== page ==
Posts Tagged ‘cyber warfare’

Move over James Bond – here comes Flame!

Sunday, June 3rd, 2012

Innovation is the name of the game and applies not only to businesses but espionage as well. Gone are the days when 007 was sent to sort out Blofeld. Bond is about to be made redundant and most of his work will be done online. Devote 2 minutes to watching  a cyber security expert explain the workings of espionage program Flame that is targeting governments and businesses in the Middle East:

Iran and Israel/Palestine have been the main targets which have made experts all over the world believe that America and/or Israel is behind it.

The New York Times have looked into Struxnet and Olympic Games (the code name given to it already by the Bush White House) for 18 months. According to their article, Struxnet suddenly started spreading into computers outside the Iranian nuclear plant and the Americans believed the Israelis had done something to enable that. Maybe that was the beginning of Flame? If so, it wouldn't surprise me if the hackers that work for Israel's Unit 8200, that I wrote about in  Cyber Warfare – Hackers to the rescue, were behind it. Maybe it's time to make "hacker" a profession and enable more of them to use their skills in positive ways to protect governments and businesses against this kind of attacks, instead of in destructive ways?

Imagine a virus that can delay exports

Flame not only steals information but is also said to have disrupted oil exports by shutting down Iranian oil terminals. But then again,  Struxnet destroyed some of Iran's nuclear centrifuges.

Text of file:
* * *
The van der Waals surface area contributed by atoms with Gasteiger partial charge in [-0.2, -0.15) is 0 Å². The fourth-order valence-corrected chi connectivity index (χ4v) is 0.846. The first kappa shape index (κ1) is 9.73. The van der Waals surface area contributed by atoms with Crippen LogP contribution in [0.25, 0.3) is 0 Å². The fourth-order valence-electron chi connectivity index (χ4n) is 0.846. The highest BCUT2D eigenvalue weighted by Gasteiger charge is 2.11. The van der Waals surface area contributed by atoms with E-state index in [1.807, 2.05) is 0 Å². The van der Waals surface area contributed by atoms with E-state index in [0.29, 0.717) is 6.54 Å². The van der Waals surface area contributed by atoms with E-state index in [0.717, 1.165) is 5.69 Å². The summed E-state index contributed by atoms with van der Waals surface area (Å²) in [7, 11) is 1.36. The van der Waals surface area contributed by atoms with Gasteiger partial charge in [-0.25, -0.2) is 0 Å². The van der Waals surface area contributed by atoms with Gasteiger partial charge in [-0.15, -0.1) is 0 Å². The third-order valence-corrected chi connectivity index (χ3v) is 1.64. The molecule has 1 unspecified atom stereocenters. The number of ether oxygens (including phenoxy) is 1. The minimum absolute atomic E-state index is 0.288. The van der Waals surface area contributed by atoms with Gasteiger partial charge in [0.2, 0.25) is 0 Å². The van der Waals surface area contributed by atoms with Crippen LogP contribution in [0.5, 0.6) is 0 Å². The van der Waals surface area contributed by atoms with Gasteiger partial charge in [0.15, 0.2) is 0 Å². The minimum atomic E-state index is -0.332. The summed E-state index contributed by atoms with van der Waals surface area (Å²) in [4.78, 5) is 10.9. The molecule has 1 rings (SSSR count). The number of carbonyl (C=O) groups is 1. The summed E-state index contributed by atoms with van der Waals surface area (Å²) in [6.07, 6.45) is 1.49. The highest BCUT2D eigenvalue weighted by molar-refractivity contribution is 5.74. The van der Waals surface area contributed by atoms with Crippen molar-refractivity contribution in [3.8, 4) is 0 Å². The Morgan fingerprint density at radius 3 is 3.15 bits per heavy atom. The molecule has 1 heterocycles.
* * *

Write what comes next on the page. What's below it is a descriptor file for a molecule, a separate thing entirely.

What nation state is behind it?

security official in China was arrested this year for spying for the US. Maybe he handed over the information needed to get Flame into Chinese networks and places of interest?

Can't help wondering if some other nation could be behind Flame? The Chinese government is actually known for their cyber activities and so is Russia and Iran. But according to the above mentioned article in The New York Times, the era of viruses such as Flame started when George W. Bush was president. Having falsely accused Iraq of having weapons of mass destruction he had no credibility for, again, accusing a country of nuclear ambitions. And the Iranians knew it. So when Bush was presented with the opinion of cyber warfare he found the sophisticated cyber weapon too good to resist. Obama followed suit and in fact speeded up cyber attacks against the Iranians. 

Just read an article in in Foreign Policy Magazine asking if there are US special ops inside North Korea. Maybe to find the information needed to get Flame into places of interest in Pyongyang? If so, in the future Flame and its successors may take care of espionage in North Korea as well. The new cyber spy tool sounds to me not only to be up to the task but able to penetrate where ops cannot thread. 

The beginning of a new era

Seems to me that using viruses like Flame is the way of the future for espionage. Catch is, all nations will follow suit, if they haven't already. And that includes Iran and North Korea. In fact, how long will it take before Iran pays the US and Israel back for Struxnet?  It's essential for all countries in the world to boost their ability to withstand such attacks. And the same applies to businesses who may otherwise have their secrets stolen and their markets taken away.